Speaking for the Court, Judge Richard Posner ruled:
“Michigan’s first argument—that its law prohibits it from crediting wind power from out of state in favor of the state’s obligated use of renewable energy by its utilities—trips over an unbreakable constitutional precedence. Michigan cannot, without violating Article I of the commerce clause of the Constitution, discriminate against out-of-state renewable energy (emphasis added).”
Thirty states, including the District of Columbia, have mandates on renewable energy that require electric companies to purchase a certain quota or percentage of renewable energy by a projected year. Just like Michigan which has a clear ban on wind produced in other states from being allowed into their mandate, other states also “discriminate” against out-of-state renewable power. When counting mandate compliance, several states count in-state power at a higher rate than out-of-state power, a practice popularly labelled as “multipliers”:
Delaware has a 300% credit multiplier for customer-sited, in-state photovoltaic (PV), a 350% multiplier for a specific offshore wind project, and a 150% multiplier for all other in-state wind projects;
Colorado applies a 1.25 multiplier for its in-state generation;
Michigan provides an extra 0.1 credit for projects that use state-available components and its local workforce;
Missouri grants a 1.25 multiplier for all in-state generation.
Kansas uses a 1.1 multiplier for all in-state resources;
Moreover, some state renewable policies have a list of renewable energy grades, where certain power sources can only be utilized to fulfill a part of the mandate. Others have grade levels dedicated particularly to in-state power generation that may now be doubtful in view of the recent decision by the federal court:
New Mexico’s Tier V applies to customer-sited resources;
Massachusetts’ Tier IV exclusively applies to in-state PV projects;
New York’s Tier II covers customer-sited resources.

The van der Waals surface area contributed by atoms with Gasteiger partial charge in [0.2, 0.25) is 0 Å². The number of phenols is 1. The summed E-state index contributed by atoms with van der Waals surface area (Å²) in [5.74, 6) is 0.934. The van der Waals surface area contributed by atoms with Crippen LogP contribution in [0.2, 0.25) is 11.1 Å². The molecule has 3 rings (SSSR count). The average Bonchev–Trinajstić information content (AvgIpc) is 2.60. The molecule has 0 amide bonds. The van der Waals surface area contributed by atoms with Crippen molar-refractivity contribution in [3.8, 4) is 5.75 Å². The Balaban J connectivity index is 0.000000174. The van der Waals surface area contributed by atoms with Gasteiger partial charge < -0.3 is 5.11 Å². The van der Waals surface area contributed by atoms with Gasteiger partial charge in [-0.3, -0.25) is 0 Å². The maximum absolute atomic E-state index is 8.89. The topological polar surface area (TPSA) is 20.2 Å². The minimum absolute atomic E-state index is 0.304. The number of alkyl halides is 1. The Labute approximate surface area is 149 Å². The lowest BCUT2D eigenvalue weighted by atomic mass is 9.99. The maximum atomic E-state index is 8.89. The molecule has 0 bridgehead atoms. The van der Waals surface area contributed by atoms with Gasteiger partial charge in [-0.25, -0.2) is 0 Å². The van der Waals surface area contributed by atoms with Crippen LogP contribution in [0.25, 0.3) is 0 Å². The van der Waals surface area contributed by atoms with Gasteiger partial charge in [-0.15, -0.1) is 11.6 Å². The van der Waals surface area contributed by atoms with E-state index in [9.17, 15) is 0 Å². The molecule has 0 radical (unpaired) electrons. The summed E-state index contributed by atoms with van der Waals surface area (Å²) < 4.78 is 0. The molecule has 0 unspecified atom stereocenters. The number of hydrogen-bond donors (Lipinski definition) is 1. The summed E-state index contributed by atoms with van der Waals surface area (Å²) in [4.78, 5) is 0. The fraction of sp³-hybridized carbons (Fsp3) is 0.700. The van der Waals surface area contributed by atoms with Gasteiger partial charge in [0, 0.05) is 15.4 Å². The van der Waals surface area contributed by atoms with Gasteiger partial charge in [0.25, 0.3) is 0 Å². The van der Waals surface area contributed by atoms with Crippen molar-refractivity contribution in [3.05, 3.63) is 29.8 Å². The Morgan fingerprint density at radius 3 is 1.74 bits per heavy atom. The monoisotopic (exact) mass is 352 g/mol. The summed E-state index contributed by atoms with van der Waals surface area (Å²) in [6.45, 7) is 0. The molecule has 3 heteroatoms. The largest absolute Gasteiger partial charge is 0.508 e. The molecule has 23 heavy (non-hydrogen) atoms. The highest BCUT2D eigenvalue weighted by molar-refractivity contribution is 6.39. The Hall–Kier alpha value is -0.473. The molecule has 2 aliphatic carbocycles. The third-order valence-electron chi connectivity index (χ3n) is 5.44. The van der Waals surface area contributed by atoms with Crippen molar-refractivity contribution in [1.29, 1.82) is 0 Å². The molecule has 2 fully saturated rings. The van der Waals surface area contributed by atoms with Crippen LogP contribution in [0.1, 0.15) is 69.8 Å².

The new ruling is significant since one of the main points raised by mandate proponents is the creation of jobs in the concerned state. Certainly, these claims merely consider the overall “green” jobs provided, while totally neglecting the loss of net jobs resulting from increased electricity rates arising from these mandates. The federal court ruling might just end up nullifying the argument for in-state green-job employment since renewable power can be imported out-of-state to comply with the mandate.
Lawmakers in these states with power mandates may now question the value of raising electricity rates on their state power consumers for the purpose of subsidizing “green” job creation in another state nearby. In the end, what this ruling has done is to unravel the problems and complexities with a market for renewables that has been created through government policies.
Tuesday, July 2, 2013
Crown Eco Capital Jakarta Fraud Management Solutions - COVER STORY: Jakarta races ahead despite challenges
PHENOMENAL: Jakarta’s rapid growth is set to continue despite glitches
At the end of 2012, practically every property report had cited Jakarta as the top investment destination in Southeast Asia in 2013. Foreign direct investment grew by 39 per cent in the first half of 2012 and demand for property in Jakarta was strong, resulting in year-to-year office rents jumping by 29 per cent. Despite difficulties such as securing bank loans and getting reliable local partners, analysts and market observers enthused that Jakarta held significant promise.